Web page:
Re: DB RAID Setup

From: Greg Rahn <>
Date: Wed, 10 Dec 2008 14:29:57 -0800
Message-ID: <>

The first thing I would recommend is to look at v$event_histogram. This will give you a breakdown of where the times are falling into. Averages from AWR, etc, can be very misleading in this case.

select wait_time_milli, count(*)
from v$event_histogram
where event='log file sync'
group by wait_time_milli
order by 1


--------------- ----------------
	      1 	       1
	      2 	       1
	      4 	       1
	      8 	       1
	     16 	       1
	     32 	       1
	     64 	       1
	    128 	       1
	    256 	       1
	    512 	       1

(output for reference only)

You could also do a weighted average (wait_time_milli * count(*)) to get a "biggest bucket" view. Sometimes a few large values can be very problematic. On very busy systems these will stall and cause an issue where the system doesn't recover until load drops significantly.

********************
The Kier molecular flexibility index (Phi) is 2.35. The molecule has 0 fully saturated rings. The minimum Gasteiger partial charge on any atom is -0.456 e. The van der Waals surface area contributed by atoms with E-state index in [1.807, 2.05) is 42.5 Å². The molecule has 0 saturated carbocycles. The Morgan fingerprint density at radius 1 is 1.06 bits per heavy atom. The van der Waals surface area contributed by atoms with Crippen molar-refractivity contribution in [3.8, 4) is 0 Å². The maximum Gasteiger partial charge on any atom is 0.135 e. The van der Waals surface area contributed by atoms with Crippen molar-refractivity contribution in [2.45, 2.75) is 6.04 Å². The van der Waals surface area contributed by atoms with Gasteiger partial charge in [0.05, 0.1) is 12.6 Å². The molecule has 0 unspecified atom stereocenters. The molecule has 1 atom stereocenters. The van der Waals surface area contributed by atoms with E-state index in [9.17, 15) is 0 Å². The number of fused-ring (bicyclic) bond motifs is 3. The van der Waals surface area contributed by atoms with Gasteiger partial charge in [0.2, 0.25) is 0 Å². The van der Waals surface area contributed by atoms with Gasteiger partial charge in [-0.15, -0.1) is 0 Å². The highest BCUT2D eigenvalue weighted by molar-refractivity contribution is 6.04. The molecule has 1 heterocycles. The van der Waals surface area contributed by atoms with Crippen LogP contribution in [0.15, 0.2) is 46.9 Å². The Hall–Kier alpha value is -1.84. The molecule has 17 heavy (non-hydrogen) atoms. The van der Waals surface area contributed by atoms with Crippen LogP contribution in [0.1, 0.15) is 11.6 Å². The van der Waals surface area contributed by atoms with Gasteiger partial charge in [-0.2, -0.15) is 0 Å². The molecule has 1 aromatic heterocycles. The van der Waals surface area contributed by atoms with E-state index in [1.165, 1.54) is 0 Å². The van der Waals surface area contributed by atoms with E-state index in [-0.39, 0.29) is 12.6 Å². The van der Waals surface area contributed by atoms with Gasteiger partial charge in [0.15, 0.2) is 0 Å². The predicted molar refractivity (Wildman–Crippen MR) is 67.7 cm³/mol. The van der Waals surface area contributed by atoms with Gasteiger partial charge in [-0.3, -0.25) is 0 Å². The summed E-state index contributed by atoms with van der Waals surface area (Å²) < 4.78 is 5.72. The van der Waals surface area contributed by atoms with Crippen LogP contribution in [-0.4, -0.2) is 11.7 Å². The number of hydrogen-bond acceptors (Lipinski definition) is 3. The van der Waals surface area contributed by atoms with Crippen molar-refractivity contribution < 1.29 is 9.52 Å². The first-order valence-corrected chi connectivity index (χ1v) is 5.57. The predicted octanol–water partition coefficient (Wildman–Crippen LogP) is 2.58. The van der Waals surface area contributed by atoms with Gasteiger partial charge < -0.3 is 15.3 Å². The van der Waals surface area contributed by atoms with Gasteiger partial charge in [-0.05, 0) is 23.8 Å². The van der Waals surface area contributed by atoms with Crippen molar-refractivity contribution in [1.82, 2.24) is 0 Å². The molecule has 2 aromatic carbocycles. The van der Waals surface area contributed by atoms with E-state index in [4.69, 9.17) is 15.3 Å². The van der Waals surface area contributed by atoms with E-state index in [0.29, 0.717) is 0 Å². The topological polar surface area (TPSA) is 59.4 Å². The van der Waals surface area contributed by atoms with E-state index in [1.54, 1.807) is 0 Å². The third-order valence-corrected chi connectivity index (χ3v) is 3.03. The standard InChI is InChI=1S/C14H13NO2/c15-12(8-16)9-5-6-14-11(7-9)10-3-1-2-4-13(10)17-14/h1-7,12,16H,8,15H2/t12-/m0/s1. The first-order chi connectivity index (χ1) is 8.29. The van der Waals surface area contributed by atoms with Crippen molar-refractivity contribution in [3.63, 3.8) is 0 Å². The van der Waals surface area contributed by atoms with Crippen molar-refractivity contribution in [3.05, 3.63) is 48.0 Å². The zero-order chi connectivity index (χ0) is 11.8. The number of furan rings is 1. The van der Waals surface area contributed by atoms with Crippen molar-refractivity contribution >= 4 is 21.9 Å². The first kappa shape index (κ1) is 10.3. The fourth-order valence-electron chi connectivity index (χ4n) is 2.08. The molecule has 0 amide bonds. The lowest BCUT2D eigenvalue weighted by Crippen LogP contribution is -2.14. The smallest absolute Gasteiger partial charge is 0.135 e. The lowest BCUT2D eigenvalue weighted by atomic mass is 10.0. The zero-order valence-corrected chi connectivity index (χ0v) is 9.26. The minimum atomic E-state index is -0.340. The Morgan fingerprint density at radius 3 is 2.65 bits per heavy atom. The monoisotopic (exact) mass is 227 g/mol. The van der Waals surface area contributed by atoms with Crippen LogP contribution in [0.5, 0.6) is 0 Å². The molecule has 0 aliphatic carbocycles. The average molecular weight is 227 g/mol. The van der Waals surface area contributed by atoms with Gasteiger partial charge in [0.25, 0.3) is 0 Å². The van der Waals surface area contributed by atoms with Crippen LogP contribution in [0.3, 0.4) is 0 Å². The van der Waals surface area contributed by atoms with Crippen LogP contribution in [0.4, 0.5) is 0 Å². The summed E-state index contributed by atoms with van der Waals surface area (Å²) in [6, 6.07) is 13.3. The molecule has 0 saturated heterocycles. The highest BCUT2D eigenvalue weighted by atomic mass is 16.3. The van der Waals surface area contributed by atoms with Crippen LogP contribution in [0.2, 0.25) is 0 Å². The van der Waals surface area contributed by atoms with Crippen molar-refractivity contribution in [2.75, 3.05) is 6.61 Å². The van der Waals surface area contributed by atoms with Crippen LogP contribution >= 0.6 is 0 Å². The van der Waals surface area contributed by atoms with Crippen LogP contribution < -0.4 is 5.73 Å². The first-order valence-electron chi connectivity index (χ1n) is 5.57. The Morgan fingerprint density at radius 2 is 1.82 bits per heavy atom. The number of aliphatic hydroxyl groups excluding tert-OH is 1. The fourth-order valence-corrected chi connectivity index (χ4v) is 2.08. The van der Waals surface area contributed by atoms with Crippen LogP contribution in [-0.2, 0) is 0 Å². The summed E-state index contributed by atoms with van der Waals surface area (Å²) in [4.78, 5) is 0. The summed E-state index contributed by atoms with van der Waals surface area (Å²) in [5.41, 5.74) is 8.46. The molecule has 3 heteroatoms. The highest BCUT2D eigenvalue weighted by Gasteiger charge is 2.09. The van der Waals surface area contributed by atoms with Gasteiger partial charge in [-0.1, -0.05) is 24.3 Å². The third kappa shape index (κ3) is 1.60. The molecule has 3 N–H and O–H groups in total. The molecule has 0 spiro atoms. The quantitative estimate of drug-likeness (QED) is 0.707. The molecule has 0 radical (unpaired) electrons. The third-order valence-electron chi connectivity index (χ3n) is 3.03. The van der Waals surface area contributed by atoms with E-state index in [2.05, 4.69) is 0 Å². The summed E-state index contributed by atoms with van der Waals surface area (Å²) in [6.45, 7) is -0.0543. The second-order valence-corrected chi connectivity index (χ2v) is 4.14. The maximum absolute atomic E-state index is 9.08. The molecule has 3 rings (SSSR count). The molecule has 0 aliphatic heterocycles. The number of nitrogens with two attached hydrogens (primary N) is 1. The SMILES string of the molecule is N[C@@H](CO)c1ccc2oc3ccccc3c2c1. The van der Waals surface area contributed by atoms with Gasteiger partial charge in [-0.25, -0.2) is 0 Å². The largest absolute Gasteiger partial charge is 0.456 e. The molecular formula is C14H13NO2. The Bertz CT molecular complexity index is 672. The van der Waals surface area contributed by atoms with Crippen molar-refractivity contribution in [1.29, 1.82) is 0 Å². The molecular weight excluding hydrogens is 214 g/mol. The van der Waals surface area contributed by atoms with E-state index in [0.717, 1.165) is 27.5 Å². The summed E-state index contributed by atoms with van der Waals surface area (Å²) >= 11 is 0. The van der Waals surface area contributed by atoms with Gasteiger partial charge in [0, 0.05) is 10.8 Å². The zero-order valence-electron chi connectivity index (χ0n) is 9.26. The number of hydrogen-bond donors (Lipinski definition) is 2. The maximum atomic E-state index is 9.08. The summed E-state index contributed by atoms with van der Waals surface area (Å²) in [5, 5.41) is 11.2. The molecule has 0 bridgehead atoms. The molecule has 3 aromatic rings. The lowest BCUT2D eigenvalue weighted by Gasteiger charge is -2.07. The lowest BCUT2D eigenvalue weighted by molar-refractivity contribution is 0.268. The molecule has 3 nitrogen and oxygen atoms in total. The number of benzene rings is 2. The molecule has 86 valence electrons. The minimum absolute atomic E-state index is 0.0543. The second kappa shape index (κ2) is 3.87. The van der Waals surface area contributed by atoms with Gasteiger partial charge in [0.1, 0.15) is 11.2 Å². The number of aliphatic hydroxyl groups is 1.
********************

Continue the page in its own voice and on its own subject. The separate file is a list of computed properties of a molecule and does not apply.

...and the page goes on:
Second, there are a bunch of bugs that relate to log file sync. 7452373
Work with Oracle support on these. Some are RAC specific. These are all fixed in and One offs are available I believe.

Good luck!

On Tue, Dec 9, 2008 at 1:17 PM, Martin Brown <> wrote:
> I have a similar question regarding raid 5 and what I perceive to be a
> "potential" problem. I am experiencing a high number of logfile sync waits
> that appear most afternoons as the daily load starts to increase. We're
> running RAC with a 8 node cluster. We use a 3par storage system for
> the database. My architect has configured both raid 1 and raid 5 diskgroups
> and he duplexes the online redo logs and controlfiles to raid5.
> Now, he insists that the logfile sync waits are not related in any way to
> the raid5 configuration and the 3par storage solution is
> state-of-the-art. But the only remedy I can find is to move to faster SSD.
> Is it possible that the high afternoon activity coupled with the raid5
> configuration is the root of my problem?
> I've looked at other stuff too. The log switches are 2 - 3 an hour. The log
> buffer is never full. Anyone have any other suggestions as to where to look?

Greg Rahn
Received on Wed Dec 10 2008 - 16:29:57 CST

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